Turkey is experiencing a wave of terror violence, linked to the Islamic State in Iraq and the Levant (ISIL) and the Kurdistan Workers’ Party (PKK). These two non-state actors are also at war inside Syria, where the PKK’s Syrian affiliate, the PYD, is currently waging an effective offensive to take territory from ISIL in northern and eastern Syria. What can we learn from the PKK’s tactics, the Turkish military’s response, and the implications of the new Kurdish insurgency in Turkey?

Kurdish Suicide Attackers: SVBIED Threat to Ankara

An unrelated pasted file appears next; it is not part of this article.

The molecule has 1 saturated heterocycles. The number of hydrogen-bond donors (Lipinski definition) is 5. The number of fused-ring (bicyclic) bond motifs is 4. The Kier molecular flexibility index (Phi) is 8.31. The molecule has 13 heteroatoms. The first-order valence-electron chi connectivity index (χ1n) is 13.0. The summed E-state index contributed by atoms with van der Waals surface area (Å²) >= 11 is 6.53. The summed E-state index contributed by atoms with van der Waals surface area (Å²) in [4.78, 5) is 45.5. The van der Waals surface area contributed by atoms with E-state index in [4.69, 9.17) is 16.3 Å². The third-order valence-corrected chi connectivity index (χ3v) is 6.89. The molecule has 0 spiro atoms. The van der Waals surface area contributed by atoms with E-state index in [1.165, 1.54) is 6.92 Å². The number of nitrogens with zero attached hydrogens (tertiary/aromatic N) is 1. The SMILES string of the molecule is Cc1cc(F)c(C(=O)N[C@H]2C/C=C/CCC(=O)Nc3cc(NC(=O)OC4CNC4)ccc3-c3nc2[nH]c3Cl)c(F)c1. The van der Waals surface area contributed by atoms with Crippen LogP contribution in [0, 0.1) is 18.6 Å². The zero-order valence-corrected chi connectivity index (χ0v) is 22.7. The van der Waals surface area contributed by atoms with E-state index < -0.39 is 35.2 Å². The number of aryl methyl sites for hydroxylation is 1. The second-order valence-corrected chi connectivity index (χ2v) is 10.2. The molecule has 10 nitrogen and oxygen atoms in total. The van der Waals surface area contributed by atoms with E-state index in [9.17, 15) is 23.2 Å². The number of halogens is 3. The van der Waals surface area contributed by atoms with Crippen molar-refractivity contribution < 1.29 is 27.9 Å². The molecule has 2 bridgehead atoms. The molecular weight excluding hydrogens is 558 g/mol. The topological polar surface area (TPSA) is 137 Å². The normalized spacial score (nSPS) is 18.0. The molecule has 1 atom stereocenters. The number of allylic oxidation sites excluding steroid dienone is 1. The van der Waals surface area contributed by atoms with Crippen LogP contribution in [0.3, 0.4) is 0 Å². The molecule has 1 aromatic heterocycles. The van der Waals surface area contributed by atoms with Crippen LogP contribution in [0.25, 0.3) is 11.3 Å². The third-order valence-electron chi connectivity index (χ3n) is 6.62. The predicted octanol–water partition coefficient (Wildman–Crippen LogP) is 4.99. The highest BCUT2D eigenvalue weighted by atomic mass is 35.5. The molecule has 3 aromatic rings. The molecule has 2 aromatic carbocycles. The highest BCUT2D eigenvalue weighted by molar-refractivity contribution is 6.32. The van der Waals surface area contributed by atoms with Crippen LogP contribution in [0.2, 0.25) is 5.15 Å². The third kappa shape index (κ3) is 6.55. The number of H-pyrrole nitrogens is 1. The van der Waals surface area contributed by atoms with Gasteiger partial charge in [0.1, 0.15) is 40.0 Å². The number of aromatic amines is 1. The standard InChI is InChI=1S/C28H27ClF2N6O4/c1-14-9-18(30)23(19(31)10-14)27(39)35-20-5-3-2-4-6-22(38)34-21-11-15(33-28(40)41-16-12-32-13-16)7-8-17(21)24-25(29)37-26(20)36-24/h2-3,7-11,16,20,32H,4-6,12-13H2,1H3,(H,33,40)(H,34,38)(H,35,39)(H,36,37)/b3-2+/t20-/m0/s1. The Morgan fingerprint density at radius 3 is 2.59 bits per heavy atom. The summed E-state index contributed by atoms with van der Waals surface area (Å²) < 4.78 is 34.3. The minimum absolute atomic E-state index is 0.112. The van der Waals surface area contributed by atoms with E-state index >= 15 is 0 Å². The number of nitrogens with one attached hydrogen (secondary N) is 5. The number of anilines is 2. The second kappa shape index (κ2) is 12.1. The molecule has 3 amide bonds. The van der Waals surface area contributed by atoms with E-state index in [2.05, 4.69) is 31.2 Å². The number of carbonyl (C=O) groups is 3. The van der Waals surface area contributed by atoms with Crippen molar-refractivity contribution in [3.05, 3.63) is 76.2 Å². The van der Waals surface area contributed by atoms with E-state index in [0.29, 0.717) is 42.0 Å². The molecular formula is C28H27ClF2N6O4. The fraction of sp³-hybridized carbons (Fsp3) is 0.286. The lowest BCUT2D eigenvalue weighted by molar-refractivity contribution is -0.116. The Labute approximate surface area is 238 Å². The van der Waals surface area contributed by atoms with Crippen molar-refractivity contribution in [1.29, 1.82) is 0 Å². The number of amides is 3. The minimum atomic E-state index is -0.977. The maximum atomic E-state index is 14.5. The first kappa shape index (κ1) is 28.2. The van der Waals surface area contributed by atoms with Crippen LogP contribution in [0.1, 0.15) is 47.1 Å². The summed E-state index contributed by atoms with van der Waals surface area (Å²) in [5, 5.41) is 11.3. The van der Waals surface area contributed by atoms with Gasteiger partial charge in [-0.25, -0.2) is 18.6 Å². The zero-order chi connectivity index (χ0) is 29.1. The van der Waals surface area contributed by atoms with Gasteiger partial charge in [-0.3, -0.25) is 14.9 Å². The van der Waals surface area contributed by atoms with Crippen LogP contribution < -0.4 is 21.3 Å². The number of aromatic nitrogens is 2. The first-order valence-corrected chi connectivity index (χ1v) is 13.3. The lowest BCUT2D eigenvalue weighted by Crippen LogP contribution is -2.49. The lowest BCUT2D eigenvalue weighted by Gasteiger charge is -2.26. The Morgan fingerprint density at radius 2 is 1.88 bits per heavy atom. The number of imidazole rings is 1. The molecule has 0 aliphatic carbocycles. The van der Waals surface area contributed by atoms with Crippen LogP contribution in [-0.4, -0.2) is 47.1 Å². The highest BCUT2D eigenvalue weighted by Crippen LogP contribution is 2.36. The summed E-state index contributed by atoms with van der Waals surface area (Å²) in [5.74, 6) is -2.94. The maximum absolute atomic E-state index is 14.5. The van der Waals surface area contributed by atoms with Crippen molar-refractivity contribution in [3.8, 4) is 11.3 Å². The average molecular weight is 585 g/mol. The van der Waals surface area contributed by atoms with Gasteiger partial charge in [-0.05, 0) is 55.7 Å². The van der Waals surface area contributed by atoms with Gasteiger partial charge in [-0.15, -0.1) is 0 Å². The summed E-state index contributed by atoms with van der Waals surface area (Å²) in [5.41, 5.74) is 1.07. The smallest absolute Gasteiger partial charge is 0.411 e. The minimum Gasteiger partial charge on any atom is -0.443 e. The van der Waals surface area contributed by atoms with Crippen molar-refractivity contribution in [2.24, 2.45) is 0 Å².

On March 13, two suicide bombers affiliated with the Kurdistan Freedom Falcons (TAK), female Seher Cağla Demir and male accomplice Özgür Ünsal, detonated a car bomb next to a crowded bus stop in Ankara’s Kızılay neighborhood. The attack killed 37 civilians and injured more than one hundred. The Turkish government said that the bomb is similar if not identical to the one used in a February 2016 attack in the same neighborhood. In the February attack, Abdülbaki Sömer, an ethnic Kurd from Van, detonated a similar car bomb just outside the Turkish Air Force Building as staffers and family members were boarding shuttle busses for the commute home. The blast killed 28. The TAK took credit for the bombing, claiming that it was in retaliation for imposition of a 24-hour curfew and security operations in Cizre, Turkey.

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Image courtesy of Reuters